The Evidence on Credit Constraints in Post-Secondary Schooling

40 Pages Posted: 9 Aug 2002

See all articles by Pedro Manuel Carneiro

Pedro Manuel Carneiro

University College London - Department of Economics; IZA Institute of Labor Economics

James J. Heckman

University of Chicago - Department of Economics; National Bureau of Economic Research (NBER); American Bar Foundation; Institute for the Study of Labor (IZA); CESifo (Center for Economic Studies and Ifo Institute)

Multiple version iconThere are 2 versions of this paper

Date Written: June 2002

Abstract

This paper examines the family income-college enrollment relationship and the evidence on credit constraints in post-secondary schooling. We distinguish short-run liquidity constraints from the long-term factors that promote cognitive and noncognitive ability. Long-run factors crystallized in ability are the major determinants of the family income-schooling relationship, although there is some evidence that up to 8% of the U.S. population is credit constrained in a short-run sense. Evidence that IV estimates of the returns to schooling exceed OLS estimates is sometimes claimed to support the existence of substantial credit constraints. This argument is critically examined.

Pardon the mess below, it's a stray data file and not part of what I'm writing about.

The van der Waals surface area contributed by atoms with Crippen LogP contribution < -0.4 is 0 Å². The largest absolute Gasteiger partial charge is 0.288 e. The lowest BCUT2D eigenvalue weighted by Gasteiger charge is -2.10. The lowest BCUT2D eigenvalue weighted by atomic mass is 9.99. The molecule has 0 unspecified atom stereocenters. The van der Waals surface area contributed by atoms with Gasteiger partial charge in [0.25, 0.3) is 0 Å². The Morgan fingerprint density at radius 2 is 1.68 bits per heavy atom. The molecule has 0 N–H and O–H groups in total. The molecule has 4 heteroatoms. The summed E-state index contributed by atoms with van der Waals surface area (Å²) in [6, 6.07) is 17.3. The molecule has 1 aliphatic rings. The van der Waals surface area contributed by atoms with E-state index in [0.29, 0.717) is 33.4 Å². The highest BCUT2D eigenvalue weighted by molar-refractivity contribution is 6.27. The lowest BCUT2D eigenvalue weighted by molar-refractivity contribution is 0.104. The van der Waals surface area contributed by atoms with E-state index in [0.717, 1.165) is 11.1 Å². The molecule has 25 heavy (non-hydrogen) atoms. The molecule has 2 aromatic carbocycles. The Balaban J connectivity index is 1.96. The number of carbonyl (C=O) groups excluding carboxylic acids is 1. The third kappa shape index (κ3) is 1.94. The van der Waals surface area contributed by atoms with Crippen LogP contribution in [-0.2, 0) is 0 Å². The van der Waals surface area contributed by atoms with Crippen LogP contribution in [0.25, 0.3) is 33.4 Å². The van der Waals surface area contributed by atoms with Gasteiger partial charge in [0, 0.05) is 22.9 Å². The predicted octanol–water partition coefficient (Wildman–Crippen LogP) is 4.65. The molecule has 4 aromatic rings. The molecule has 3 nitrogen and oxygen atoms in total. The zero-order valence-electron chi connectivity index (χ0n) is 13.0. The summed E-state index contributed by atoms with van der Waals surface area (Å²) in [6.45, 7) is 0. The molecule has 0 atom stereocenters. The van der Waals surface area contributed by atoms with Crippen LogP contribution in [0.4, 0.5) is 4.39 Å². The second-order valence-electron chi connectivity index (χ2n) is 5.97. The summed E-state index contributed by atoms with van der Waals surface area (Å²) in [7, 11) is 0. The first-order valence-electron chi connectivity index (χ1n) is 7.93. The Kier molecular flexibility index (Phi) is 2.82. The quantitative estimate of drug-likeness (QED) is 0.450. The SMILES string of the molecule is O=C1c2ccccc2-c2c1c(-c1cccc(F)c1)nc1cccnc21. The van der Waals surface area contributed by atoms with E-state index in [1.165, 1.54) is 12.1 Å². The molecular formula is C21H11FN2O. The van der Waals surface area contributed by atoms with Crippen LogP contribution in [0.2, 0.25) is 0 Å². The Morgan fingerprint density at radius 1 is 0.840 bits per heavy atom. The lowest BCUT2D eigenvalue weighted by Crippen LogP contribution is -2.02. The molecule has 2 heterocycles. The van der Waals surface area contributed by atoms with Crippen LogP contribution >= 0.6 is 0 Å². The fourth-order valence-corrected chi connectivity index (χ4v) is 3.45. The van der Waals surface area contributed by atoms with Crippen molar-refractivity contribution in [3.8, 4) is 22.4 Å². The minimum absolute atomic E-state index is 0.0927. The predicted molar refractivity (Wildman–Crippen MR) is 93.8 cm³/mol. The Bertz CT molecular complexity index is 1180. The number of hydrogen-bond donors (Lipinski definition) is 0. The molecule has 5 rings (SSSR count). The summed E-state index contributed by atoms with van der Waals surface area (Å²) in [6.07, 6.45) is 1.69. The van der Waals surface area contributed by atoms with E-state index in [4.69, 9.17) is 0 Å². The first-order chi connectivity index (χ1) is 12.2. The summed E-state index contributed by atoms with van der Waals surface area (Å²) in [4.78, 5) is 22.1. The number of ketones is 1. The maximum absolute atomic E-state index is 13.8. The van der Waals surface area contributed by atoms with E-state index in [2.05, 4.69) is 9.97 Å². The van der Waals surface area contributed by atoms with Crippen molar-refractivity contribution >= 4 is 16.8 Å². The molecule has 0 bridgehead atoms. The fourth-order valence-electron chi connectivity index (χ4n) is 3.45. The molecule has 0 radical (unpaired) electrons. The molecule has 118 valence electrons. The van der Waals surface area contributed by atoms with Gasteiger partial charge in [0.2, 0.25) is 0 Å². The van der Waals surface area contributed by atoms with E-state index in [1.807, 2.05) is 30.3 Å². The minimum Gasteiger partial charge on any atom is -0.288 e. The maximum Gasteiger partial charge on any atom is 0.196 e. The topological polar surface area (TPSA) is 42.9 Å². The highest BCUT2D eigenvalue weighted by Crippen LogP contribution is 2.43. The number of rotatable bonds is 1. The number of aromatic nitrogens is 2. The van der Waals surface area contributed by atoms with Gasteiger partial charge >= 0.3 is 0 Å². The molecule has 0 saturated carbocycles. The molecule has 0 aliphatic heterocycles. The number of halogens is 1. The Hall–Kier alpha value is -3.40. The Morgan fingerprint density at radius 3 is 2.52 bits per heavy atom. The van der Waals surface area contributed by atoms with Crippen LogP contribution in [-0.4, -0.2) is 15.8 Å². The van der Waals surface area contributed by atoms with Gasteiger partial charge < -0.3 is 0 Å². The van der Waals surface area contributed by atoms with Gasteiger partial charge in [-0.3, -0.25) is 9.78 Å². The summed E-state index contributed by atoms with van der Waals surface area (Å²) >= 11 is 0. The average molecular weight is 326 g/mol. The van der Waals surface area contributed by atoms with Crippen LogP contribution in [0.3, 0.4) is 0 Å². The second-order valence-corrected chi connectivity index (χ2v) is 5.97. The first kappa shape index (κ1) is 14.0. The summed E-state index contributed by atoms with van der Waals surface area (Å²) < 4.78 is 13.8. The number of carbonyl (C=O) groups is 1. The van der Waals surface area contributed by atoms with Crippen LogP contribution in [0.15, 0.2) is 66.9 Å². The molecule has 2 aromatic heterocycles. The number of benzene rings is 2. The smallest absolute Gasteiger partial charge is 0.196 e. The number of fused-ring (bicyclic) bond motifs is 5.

Keywords: Human Capital, Return to Education, Credit Constraints

JEL Classification: I28, D33, H43

Suggested Citation

Carneiro, Pedro Manuel and Heckman, James J., The Evidence on Credit Constraints in Post-Secondary Schooling (June 2002). IZA Discussion Paper No. 518. Available at SSRN: https://ssrn.com/abstract=320086

Pedro Manuel Carneiro

University College London - Department of Economics ( email )

Gower Street
London WC1E 6BT, WC1E 6BT
United Kingdom

IZA Institute of Labor Economics

P.O. Box 7240
Bonn, D-53072
Germany

James J. Heckman (Contact Author)

University of Chicago - Department of Economics ( email )

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Chicago, IL 60637
United States
773-702-0634 (Phone)
773-702-8490 (Fax)

National Bureau of Economic Research (NBER)

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American Bar Foundation

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Institute for the Study of Labor (IZA)

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Germany

CESifo (Center for Economic Studies and Ifo Institute)

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Munich, DE-81679
Germany

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